Researchers Working on New Way to Prevent HIV Infection in Women

18 April 2018

University of Waterloo researchers are working on a new way to prevent women from becoming infected with HIV. After years of research, professor Emmanuel Ho and his team have finished an initial phase of testing for an implant that uses the body's own immune cells to reduce the chances of infection.

Ho said current HIV-prevention strategies include condoms and anti-HIV drugs, which "eliminate HIV that's already infected the cells." But, he said, there are major issues with access to condoms and anti-HIV drugs in developing countries.

"Due to socio-cultural factors, they're not able to negotiate condom usage, for example, with their sexual partners or they may not have access to condom usage," he said. "If women want to be able to protect themselves, knowing that they're at high-risk of being infected with HIV, they're not allowed to be able to have control and use condoms."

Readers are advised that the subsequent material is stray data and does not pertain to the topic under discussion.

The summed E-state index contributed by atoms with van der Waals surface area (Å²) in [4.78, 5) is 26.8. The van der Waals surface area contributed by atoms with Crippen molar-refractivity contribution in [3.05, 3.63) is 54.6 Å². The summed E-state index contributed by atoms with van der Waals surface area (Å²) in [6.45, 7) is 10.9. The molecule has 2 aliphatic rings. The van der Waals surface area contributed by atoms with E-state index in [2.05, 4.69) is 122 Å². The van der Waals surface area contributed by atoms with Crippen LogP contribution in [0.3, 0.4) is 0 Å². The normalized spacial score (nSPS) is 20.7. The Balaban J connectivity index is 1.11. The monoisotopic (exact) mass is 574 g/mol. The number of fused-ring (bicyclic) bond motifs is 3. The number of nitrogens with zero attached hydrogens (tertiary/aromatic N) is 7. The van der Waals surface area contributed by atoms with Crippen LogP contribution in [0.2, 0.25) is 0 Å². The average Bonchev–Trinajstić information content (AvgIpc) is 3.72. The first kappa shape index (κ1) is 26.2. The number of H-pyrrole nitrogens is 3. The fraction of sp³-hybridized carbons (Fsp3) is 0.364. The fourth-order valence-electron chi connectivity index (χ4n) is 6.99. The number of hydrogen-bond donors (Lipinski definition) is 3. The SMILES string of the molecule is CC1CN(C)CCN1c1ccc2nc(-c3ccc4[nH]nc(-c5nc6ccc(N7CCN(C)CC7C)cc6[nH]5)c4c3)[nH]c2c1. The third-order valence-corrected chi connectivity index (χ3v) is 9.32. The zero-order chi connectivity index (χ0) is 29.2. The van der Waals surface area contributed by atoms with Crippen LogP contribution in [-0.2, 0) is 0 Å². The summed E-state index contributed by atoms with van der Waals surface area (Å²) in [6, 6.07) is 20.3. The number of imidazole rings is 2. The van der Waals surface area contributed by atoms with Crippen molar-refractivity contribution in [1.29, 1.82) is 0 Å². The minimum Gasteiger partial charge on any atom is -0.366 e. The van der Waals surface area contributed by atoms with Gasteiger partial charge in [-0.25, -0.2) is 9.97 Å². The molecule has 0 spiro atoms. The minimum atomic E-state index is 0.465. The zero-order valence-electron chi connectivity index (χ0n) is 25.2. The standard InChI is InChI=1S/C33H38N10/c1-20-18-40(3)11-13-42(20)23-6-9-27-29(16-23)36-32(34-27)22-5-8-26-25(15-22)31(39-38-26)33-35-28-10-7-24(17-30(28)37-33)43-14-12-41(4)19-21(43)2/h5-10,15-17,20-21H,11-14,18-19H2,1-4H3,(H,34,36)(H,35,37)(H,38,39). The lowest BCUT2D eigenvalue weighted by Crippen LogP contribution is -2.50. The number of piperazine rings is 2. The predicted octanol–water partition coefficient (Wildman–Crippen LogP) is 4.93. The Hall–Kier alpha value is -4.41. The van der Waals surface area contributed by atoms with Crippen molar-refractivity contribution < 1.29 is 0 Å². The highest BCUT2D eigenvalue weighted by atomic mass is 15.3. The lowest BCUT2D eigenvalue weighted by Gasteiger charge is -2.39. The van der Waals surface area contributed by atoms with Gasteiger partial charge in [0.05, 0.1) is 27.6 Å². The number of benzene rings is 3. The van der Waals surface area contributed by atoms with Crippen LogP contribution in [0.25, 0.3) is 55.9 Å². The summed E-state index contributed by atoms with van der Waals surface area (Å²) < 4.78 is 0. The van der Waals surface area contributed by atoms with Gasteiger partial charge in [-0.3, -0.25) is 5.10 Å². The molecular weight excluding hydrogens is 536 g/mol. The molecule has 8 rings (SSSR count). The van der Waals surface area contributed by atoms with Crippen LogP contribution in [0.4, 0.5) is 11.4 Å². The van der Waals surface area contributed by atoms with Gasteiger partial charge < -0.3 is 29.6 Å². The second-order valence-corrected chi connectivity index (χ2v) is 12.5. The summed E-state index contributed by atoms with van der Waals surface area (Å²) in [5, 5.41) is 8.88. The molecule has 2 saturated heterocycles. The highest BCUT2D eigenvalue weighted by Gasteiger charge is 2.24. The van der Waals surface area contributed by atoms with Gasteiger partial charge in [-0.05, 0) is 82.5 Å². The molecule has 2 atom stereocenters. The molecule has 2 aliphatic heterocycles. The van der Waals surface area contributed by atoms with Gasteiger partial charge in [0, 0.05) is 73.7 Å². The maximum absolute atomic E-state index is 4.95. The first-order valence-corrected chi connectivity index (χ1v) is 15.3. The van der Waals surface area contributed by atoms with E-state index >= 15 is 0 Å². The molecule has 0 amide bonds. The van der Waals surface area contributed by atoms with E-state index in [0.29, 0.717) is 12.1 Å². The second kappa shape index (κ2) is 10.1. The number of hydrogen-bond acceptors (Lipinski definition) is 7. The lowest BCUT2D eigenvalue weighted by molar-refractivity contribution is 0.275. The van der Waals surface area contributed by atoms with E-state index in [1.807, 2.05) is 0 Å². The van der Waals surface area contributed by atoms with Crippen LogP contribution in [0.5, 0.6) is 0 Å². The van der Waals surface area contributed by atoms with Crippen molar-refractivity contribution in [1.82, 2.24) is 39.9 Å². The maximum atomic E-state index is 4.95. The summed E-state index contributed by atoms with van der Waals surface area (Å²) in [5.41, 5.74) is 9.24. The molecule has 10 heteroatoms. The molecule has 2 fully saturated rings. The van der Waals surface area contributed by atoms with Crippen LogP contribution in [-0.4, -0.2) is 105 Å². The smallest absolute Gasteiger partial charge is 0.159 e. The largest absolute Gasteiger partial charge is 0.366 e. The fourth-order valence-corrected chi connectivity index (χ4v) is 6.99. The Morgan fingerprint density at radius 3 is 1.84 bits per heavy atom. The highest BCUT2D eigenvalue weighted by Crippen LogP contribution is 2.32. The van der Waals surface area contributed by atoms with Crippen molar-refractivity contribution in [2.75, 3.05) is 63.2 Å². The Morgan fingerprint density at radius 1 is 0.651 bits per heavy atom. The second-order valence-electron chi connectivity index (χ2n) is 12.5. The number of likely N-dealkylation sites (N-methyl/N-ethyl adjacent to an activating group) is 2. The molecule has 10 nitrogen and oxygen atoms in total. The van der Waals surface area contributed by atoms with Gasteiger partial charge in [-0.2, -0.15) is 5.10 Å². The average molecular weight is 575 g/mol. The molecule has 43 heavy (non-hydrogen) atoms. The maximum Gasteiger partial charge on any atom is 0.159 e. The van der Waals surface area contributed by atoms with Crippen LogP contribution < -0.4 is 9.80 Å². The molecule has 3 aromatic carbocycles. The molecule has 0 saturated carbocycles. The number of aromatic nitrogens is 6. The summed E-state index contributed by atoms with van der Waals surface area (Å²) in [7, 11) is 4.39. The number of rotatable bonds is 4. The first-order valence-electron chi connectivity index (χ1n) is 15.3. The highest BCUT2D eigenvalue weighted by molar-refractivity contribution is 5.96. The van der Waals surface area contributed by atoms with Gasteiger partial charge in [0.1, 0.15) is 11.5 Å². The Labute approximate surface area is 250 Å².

So Ho and his team of researchers looked at sex workers in Kenya, some of which, he said, have a natural immunity to HIV. "No matter how much they're exposed to HIV-infected clients for example, they don't become infected with HIV. Upon analysis, it looks like the T-cells, or the immune cells in their body, they're in a state of what's called immune-quiescence. They're kind of resting," he said, adding those are the cells HIV targets for infection.

The team hopes to replicate that "resting" of T-cells in other people, particularly women, to prevent HIV infection. They're using a small, vaginal implant to deliver a drug called hydroxychloroquine. It's FDA-approved, widely used for treatment of rheumatoid arthritis and malaria, and is cheap to produce.

"The main finding for us, was our ability to actually deliver a very common drug to actually modulate the human immune system to potentially prevent HIV infection," he said. "No one has ever kind of shown that we can actually use a drug to create this immune-quiescence state."

The team is specifically looking at implants, Ho said, because it allows women to not think about having to protect themselves in the moment. Instead, it's a discrete, long-term method of protecting themselves.

Read the full article online here.